For all those ex-Hurricanes: Dane Coles leads franchise to maiden Super Rugby crown
Wellington-based side end 20 years of frustration to beat Golden Lions 20-3 in final
The Wellington Hurricanes ended a 20-year nightmare on Saturday when Beauden Barrett in scintillating form engineered a 20-3 victory over the Golden Lions for their maiden Super Rugby title.
On a miserable, wet night in Wellington, man-of-the-match Barrett was everywhere for the Hurricanes and settled the outcome with an audacious try 12 minutes from time.
“There’s been a lot of sorrow for this club and tonight we can finally say we’re champions for a Hurricanes team that’s been trying for a lot of years,” said captain Dane Coles.
“To bring a championship to the Hurricanes franchise is just awesome.
“You look back at guys like Conrad (Smith), Norm Hewitt, all those ex-Hurricanes boys who have tried to win the trophy and for me that was a massive motivation.
“There were so many Hurricanes legends who couldn’t get that, so to just bring it to the franchise for the ex-players, the region, I’m just proud to be a Hurricane right now.
“It’s bigger than us; it’s bigger than this team. People deserved it but didn’t get it but just to say the Hurricanes finally won a championship is just outstanding.”
There were tumultuous scenes in the packed stadium as the Hurricanes, a team which often promised plenty but never delivered, became the fifth New Zealand side to be crowned Super champions.
The atrocious conditions dictated the outcome would rest on which of the rival fly halves Barrett and Elton Jantjies could best direct play.
It was a kicking duel Barrett won as he kept returning the Hurricanes to point-scoring positions despite the Lions dominating territory.
Cory Jane also scored for the Hurricanes with Barrett adding two conversions and two penalties while the Lions points came from a sole Jantjies penalty.
Lions skipper Warren Whiteley accepted the Hurricanes deserved to win, but said his side only back in the competition three years since being dumped, would continue their meteoric rise next year.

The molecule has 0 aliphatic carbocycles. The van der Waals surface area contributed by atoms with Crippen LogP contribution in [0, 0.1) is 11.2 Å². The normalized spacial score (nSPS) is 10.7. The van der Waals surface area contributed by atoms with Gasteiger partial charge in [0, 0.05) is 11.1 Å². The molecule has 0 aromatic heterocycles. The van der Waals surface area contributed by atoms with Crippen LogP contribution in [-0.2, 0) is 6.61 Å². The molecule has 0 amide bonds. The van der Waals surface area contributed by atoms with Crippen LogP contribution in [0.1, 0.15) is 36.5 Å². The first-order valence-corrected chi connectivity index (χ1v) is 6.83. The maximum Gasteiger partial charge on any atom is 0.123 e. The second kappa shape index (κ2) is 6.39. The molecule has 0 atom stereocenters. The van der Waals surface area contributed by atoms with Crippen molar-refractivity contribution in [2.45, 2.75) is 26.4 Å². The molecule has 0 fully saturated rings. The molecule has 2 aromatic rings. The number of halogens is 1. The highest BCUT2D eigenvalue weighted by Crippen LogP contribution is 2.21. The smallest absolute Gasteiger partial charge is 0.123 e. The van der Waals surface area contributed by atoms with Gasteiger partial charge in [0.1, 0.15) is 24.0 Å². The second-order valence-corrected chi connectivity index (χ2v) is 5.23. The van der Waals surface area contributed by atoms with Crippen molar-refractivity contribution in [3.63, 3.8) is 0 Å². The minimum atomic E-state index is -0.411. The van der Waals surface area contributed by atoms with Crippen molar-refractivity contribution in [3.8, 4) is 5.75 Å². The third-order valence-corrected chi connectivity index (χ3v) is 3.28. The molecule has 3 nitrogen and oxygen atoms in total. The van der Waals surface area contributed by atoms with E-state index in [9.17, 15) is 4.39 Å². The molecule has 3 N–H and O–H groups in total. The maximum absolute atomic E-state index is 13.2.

“We feel the best is yet to come. This is only the start for us. We’ll have the same squad next year and we’ll learn from this,” Whiteley said.
It has been a long road to the top for the Hurricanes who lost the 2006 and 2015 finals as well as being beaten five times in the semi-finals.
But 2016 was not going to elude them, particularly with their local knowledge of Wellington’s wintry conditions while the arduous travel from South Africa eventually told on the Lions as the game wore on.
When the Lions used their big men to ram a pathway forward in the first half they were stopped in their tracks time and again as Brad Shields and Victor Vito, in his 100th game, led a bruising defence.
If the Lions went wide they were rattled by the Hurricanes line speed which directly led to the opening try.
Lionel Mapoe was forced to rush a clearing kick which went straight into the arms of Jane a few metres away and the former All Black wing had an easy run to the line.
The Hurricanes thought they had first points on the board six minutes into the game when Jane fielded a Barrett cross kick and crossed the line wide out only to be brought back for an earlier knock on.
But Jane was not to be denied the second time and with Barrett and Jantjies exchanging penalties the Hurricanes led 10-3 at the turn.
The Lions believed they had a try scoring chance late in the first half when they turned down a close-range penalty in favour of a scrum only to be pushed off the ball by a Canes pack that was otherwise beaten in every other scrum.
A further Barrett penalty early in the second half extended the lead to 13-3 and as the Lions desperately tried to close the gap Barrett settled the outcome 12 minutes from the end.
The Lions won a defensive line-out only to fumble the ball which allowed the ever-alert Barrett to race through to score under their noses.
Additional reporting Reuters